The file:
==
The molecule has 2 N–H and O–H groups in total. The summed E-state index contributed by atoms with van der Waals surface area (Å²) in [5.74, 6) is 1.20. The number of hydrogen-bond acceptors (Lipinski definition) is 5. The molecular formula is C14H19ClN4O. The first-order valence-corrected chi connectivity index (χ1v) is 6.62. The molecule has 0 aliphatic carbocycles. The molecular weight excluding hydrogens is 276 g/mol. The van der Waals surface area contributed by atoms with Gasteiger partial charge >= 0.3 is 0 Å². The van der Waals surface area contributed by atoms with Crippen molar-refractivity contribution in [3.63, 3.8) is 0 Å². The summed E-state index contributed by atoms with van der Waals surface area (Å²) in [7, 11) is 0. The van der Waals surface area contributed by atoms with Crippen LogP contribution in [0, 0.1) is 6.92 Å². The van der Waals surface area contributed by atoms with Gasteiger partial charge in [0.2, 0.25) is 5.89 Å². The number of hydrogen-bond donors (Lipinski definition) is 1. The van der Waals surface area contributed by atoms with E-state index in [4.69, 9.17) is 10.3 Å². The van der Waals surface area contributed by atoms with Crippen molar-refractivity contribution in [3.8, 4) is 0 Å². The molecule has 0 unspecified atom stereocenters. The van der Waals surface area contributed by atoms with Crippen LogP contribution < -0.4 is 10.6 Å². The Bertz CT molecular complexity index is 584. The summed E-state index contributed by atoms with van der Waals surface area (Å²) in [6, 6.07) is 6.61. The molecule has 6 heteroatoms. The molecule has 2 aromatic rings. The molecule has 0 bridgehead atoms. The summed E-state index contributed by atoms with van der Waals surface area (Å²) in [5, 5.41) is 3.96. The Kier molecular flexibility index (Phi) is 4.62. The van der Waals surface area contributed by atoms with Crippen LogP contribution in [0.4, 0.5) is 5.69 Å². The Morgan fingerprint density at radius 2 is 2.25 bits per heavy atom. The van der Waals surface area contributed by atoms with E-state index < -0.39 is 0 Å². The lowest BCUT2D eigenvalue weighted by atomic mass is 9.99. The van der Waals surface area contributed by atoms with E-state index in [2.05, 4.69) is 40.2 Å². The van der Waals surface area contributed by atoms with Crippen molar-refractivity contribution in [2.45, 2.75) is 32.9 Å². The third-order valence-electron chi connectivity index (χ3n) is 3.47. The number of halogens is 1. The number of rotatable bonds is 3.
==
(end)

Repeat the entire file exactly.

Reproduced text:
The molecule has 2 N–H and O–H groups in total. The summed E-state index contributed by atoms with van der Waals surface area (Å²) in [5.74, 6) is 1.20. The number of hydrogen-bond acceptors (Lipinski definition) is 5. The molecular formula is C14H19ClN4O. The first-order valence-corrected chi connectivity index (χ1v) is 6.62. The molecule has 0 aliphatic carbocycles. The molecular weight excluding hydrogens is 276 g/mol. The van der Waals surface area contributed by atoms with Gasteiger partial charge >= 0.3 is 0 Å². The van der Waals surface area contributed by atoms with Crippen molar-refractivity contribution in [3.63, 3.8) is 0 Å². The summed E-state index contributed by atoms with van der Waals surface area (Å²) in [7, 11) is 0. The van der Waals surface area contributed by atoms with Crippen LogP contribution in [0, 0.1) is 6.92 Å². The van der Waals surface area contributed by atoms with Gasteiger partial charge in [0.2, 0.25) is 5.89 Å². The number of hydrogen-bond donors (Lipinski definition) is 1. The van der Waals surface area contributed by atoms with E-state index in [4.69, 9.17) is 10.3 Å². The van der Waals surface area contributed by atoms with Crippen molar-refractivity contribution in [3.8, 4) is 0 Å². The molecule has 0 unspecified atom stereocenters. The van der Waals surface area contributed by atoms with Crippen LogP contribution < -0.4 is 10.6 Å². The Bertz CT molecular complexity index is 584. The summed E-state index contributed by atoms with van der Waals surface area (Å²) in [6, 6.07) is 6.61. The molecule has 6 heteroatoms. The molecule has 2 aromatic rings. The molecule has 0 bridgehead atoms. The summed E-state index contributed by atoms with van der Waals surface area (Å²) in [5, 5.41) is 3.96. The Kier molecular flexibility index (Phi) is 4.62. The van der Waals surface area contributed by atoms with Crippen LogP contribution in [0.4, 0.5) is 5.69 Å². The Morgan fingerprint density at radius 2 is 2.25 bits per heavy atom. The van der Waals surface area contributed by atoms with E-state index < -0.39 is 0 Å². The lowest BCUT2D eigenvalue weighted by atomic mass is 9.99. The van der Waals surface area contributed by atoms with E-state index in [2.05, 4.69) is 40.2 Å². The van der Waals surface area contributed by atoms with Crippen molar-refractivity contribution in [2.45, 2.75) is 32.9 Å². The third-order valence-electron chi connectivity index (χ3n) is 3.47. The number of halogens is 1. The number of rotatable bonds is 3.